British Waterfowl Association

Cinnamon Teal

pair of Cinnamon Teal swimming in icy water
Cinnamon Teal - Clayton Botkin

Five subspecies are recognised:

  • S. c. septentrionalium – of North America
  • S. c. tropica – of north-west Colombia
  • S. c. borreroi – of eastern Colombia, not recorded since 1950, possibly extinct
  • S. c. orinoma – of northern South America
  • S. c. cyanoptera – of southern South America and the Falkland Islands

Spatula cyanoptera

Handsome and shiny, dark coppery-red, the Cinnamon Teal is an inhabitant of the western hemisphere exclusively, with well-established populations in North and South America. North American individuals are all of a common subspecies, the Northern, but in South America, 4 other distinct subspecies have been identified, one of which may be extinct. Generally, they inhabit the west coast areas of both continents, with some migration and local movements. Cinnamon Teal may interbreed with their close relative, the Bluewinged Teal. The females are very similar in appearance: Cinnamon have a slightly longer bill, a little narrower and lighter in colour. Overall, it is slightly warmer in colour than the slightly greyish Blue-winged, though this is difficult to determine unless both can be compared.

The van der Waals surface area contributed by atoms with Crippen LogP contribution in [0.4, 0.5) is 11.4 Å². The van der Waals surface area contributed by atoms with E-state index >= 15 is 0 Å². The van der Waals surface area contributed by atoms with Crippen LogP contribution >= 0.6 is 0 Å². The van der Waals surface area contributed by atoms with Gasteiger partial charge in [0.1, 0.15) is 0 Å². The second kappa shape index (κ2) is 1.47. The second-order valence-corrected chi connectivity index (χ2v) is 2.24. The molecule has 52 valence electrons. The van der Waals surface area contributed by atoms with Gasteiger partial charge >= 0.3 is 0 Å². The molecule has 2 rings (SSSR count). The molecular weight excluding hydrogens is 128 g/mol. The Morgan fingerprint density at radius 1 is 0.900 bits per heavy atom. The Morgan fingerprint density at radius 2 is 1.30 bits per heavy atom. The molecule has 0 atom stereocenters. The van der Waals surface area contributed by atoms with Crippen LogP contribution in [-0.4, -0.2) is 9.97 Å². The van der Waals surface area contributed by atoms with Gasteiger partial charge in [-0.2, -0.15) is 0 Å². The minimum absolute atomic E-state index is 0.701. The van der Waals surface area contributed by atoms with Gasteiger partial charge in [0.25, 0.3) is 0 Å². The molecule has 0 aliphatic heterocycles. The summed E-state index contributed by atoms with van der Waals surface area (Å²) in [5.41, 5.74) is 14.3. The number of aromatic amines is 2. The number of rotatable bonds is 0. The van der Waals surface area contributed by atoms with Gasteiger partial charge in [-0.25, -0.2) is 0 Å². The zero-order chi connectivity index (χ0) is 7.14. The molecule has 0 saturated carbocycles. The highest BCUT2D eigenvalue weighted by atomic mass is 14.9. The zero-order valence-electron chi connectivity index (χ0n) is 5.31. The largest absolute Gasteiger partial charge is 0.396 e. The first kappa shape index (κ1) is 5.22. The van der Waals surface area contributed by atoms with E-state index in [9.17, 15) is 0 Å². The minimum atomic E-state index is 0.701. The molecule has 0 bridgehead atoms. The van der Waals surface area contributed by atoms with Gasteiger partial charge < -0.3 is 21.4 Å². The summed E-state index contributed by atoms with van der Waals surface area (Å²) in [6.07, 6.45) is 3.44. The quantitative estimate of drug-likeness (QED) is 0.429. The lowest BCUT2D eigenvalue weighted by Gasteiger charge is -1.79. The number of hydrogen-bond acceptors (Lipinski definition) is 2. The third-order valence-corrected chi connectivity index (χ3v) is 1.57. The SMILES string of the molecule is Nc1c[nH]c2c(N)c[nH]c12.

Cinnamon Teal are omnivorous, eating molluscs, insects and emergent vegetation. Like other dabbling ducks, they will feed at the surface and subsurface by upending.

a bowl full of newly hatched Cinnamon Teal ducklings
Cinnamon Teal hatchlings - Ian Gereg

In captivity, Cinnamon Teal are well established, nearly all are the North American subspecies. They breed readily, and will utilize various nest sites, in vegetation or nest boxes. They do very well in a mixed species aviary as they are not overly aggressive to other species, even during nesting. Just be mindful of the possible hybridisation with the Blue-winged.

Cinnamon Teal
Cinnamon Teal - Ian Gereg

Males and females pair off at the end of winter going into spring, as part of bigger flocks. They select a nest site, often well-concealed in vegetation. Fallen herbage forming tunnels is favoured for entry and exit to the nest. There, she will lay clutches of 4-10 eggs, and incubate for about 24 days. Males do not typically engage in rearing young.